Q:  Okay, so you had to read a lot in your MA program (me too!).  That leads me to my next questions:  what are your three favourite books and why?

To read the rest of the interview please click HERE

Friday, December 10, 2010

To Aspiring Writers: I Know What You Need

I understand what you are looking for because I was there at one point. I studied English (two master's degrees). That made me not only read a lot but also critique and analyze the techniques and styles of writing. I attended fiction writing workshops for three years before I produced my first "publishable" piece. After that, I taught creative writing for six years which helped me improve my writing dramatically. I am still learning as I keep reading and writing. I understand your concerns, you need to know where you are standing, how good your writing is, what are your strength and week points and how to improve your skills.

                               

The best way to achieve such insight is to attend some good workshops. Search the net to find one. I will have one in January. It is open to people who are already writing and will be a dynamic workshop where I will share my years of experience with the aspiring writers (which is what I love). It is by far the most reasonable workshop in Toronto, $50 only for three sessions (2 hours each), that is less than 10 dollars per hour for a rewarding experience!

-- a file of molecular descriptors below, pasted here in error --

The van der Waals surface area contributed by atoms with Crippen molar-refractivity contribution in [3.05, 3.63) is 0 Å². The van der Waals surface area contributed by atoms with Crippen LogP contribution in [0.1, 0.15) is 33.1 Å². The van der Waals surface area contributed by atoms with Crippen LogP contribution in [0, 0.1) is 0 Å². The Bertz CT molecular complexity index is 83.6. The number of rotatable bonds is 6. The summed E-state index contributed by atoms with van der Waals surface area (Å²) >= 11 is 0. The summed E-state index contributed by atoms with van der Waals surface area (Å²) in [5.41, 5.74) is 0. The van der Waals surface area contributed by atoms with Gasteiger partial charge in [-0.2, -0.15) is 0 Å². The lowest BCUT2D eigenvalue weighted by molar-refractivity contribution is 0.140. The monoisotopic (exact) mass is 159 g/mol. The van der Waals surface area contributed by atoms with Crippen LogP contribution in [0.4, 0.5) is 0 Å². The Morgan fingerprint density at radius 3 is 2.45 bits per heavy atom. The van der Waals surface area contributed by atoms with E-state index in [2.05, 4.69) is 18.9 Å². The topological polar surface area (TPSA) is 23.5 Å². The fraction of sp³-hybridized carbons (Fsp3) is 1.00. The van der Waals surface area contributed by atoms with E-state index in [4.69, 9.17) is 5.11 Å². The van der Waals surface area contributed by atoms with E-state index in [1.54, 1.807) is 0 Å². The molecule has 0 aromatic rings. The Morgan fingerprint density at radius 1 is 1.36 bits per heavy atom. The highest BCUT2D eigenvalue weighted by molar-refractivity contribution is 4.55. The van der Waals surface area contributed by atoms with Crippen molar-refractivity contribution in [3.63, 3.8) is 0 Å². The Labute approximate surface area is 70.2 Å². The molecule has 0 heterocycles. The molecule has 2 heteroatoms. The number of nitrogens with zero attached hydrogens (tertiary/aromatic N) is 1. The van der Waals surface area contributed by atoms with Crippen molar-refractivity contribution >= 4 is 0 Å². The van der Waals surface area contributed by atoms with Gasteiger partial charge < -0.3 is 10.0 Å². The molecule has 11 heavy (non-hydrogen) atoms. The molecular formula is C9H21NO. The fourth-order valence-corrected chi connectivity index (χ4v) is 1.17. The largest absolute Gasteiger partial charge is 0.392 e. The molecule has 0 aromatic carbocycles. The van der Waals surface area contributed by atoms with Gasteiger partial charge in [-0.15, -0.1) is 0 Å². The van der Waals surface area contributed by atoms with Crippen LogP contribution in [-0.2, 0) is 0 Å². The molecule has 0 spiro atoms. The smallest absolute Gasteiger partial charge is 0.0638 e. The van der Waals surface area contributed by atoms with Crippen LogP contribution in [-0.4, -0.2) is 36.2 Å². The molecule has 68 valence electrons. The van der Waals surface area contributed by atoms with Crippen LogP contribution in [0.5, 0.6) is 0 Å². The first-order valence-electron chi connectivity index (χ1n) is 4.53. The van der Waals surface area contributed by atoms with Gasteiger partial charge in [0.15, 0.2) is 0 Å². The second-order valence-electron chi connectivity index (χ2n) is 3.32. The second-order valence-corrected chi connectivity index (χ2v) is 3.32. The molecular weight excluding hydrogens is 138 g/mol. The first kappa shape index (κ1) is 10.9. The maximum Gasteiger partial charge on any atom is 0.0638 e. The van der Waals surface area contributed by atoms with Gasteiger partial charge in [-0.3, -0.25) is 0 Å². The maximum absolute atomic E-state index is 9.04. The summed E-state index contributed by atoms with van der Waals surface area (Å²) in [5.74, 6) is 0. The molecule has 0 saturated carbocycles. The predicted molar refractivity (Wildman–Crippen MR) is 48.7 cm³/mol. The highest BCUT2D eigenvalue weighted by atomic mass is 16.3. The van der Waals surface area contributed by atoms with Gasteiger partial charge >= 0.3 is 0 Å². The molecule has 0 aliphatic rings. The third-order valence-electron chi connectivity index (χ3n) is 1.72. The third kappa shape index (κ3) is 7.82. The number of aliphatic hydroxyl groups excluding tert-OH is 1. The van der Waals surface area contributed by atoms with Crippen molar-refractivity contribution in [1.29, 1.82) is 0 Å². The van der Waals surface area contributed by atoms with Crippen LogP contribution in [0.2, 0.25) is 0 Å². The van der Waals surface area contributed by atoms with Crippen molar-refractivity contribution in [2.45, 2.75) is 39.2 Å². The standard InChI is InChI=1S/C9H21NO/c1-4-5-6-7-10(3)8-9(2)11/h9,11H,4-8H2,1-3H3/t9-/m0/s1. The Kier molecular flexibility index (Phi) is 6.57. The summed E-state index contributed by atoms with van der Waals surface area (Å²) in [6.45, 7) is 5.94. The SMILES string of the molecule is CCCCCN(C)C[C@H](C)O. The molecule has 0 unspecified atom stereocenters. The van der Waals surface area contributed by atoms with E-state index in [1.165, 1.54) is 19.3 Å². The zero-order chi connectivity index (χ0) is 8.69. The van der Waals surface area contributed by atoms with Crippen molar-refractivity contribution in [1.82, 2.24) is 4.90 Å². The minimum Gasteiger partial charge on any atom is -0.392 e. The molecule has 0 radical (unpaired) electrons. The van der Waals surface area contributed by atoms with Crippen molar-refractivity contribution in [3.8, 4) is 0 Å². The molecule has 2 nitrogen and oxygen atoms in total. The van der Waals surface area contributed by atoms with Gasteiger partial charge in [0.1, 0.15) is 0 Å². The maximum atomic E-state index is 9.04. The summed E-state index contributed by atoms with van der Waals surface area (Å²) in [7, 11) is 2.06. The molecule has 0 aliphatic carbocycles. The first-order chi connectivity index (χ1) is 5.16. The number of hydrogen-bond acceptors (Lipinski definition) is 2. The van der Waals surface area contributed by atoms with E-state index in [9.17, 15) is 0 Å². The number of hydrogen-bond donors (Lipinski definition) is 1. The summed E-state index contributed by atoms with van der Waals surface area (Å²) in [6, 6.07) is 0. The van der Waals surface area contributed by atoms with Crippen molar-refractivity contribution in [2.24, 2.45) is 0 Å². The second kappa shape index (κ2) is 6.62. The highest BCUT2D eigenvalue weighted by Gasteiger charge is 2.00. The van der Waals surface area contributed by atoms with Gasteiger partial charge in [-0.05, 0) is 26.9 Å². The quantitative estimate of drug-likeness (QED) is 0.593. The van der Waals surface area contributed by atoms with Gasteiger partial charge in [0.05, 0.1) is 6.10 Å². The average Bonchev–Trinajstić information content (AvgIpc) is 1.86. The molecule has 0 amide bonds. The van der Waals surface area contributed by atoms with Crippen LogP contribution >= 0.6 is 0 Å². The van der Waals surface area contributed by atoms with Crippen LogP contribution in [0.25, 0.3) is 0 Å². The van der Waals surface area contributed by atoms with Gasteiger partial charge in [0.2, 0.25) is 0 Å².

Here's more info. I hope this helps:
http://ava-homa.blogspot.com/2010/12/great-news-fiction-writing-workshop-in.html

Wednesday, December 8, 2010

Admission is free, the talent priceless..

SPoT is honored to introduce Ava Homa, Derek Winkler, Fraser Sutherland, Jasmine D'Costa and Sachiko Murakam at the Small Press of Toronto (SPoT) Reading Series. This Sunday December 12th, 8pm at The Gladstone Hotel Art Bar.
Admission is free, the talent priceless...

Tuesday, December 7, 2010

Warm Up Your Cold Days This Weekend: December 11 and 12, 2010

This weekend in Toronto: Three events that you will be thrilled to attend:


SPoT Book Fair is happening this Saturday, December 11 at the Great Hall (1087 Queen St. W.). Beginning at 11 a.m. you will have access to presses, authors and artists from around the G.T.A. and beyond! Echoes from the Other Land will be available for purchase if you're looking for a great Christmas gift.
ADDRESS: 1087 Queen Street West, Toronto M6J 1H3
(Directions: Queen Street West & Dovercourt Road. Some street parking. Public Transit: TTC
Queen Streetcar.)